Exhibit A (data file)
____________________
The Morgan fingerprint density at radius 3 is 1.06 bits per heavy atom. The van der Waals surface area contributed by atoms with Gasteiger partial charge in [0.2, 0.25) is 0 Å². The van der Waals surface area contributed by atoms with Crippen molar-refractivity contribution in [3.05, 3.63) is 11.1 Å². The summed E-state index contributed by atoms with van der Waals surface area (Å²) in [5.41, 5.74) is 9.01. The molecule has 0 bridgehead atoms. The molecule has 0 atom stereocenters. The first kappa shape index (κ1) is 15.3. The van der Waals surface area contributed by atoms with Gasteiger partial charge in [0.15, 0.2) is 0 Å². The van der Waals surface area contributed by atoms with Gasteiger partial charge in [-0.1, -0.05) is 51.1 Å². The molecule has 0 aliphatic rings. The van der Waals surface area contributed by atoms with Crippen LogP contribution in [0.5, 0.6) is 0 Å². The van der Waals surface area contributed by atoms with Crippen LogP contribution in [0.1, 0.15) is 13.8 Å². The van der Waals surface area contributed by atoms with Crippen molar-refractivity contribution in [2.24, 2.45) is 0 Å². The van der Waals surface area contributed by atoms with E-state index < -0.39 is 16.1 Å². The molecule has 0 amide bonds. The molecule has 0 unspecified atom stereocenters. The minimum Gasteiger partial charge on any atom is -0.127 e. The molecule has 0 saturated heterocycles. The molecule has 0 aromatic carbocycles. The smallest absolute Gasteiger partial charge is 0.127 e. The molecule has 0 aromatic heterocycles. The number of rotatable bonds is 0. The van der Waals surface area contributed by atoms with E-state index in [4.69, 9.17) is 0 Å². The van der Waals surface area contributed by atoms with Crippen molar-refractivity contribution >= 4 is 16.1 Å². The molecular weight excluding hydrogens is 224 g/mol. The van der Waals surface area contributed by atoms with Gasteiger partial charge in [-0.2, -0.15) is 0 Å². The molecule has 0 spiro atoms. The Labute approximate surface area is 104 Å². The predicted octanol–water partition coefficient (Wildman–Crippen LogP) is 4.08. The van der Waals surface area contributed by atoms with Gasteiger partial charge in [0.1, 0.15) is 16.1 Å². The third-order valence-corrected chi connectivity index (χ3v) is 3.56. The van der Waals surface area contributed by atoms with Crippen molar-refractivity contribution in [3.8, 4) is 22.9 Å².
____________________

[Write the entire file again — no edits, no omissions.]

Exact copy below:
The Morgan fingerprint density at radius 3 is 1.06 bits per heavy atom. The van der Waals surface area contributed by atoms with Gasteiger partial charge in [0.2, 0.25) is 0 Å². The van der Waals surface area contributed by atoms with Crippen molar-refractivity contribution in [3.05, 3.63) is 11.1 Å². The summed E-state index contributed by atoms with van der Waals surface area (Å²) in [5.41, 5.74) is 9.01. The molecule has 0 bridgehead atoms. The molecule has 0 atom stereocenters. The first kappa shape index (κ1) is 15.3. The van der Waals surface area contributed by atoms with Gasteiger partial charge in [0.15, 0.2) is 0 Å². The van der Waals surface area contributed by atoms with Gasteiger partial charge in [-0.1, -0.05) is 51.1 Å². The molecule has 0 aliphatic rings. The van der Waals surface area contributed by atoms with Crippen LogP contribution in [0.5, 0.6) is 0 Å². The van der Waals surface area contributed by atoms with Crippen LogP contribution in [0.1, 0.15) is 13.8 Å². The van der Waals surface area contributed by atoms with Crippen molar-refractivity contribution in [2.24, 2.45) is 0 Å². The van der Waals surface area contributed by atoms with E-state index < -0.39 is 16.1 Å². The molecule has 0 amide bonds. The molecule has 0 unspecified atom stereocenters. The minimum Gasteiger partial charge on any atom is -0.127 e. The molecule has 0 saturated heterocycles. The molecule has 0 aromatic carbocycles. The smallest absolute Gasteiger partial charge is 0.127 e. The molecule has 0 aromatic heterocycles. The number of rotatable bonds is 0. The van der Waals surface area contributed by atoms with E-state index in [4.69, 9.17) is 0 Å². The van der Waals surface area contributed by atoms with Crippen molar-refractivity contribution >= 4 is 16.1 Å². The molecular weight excluding hydrogens is 224 g/mol. The van der Waals surface area contributed by atoms with Gasteiger partial charge in [-0.2, -0.15) is 0 Å². The molecule has 0 spiro atoms. The Labute approximate surface area is 104 Å². The predicted octanol–water partition coefficient (Wildman–Crippen LogP) is 4.08. The van der Waals surface area contributed by atoms with Gasteiger partial charge in [0.1, 0.15) is 16.1 Å². The third-order valence-corrected chi connectivity index (χ3v) is 3.56. The van der Waals surface area contributed by atoms with Crippen molar-refractivity contribution in [3.8, 4) is 22.9 Å².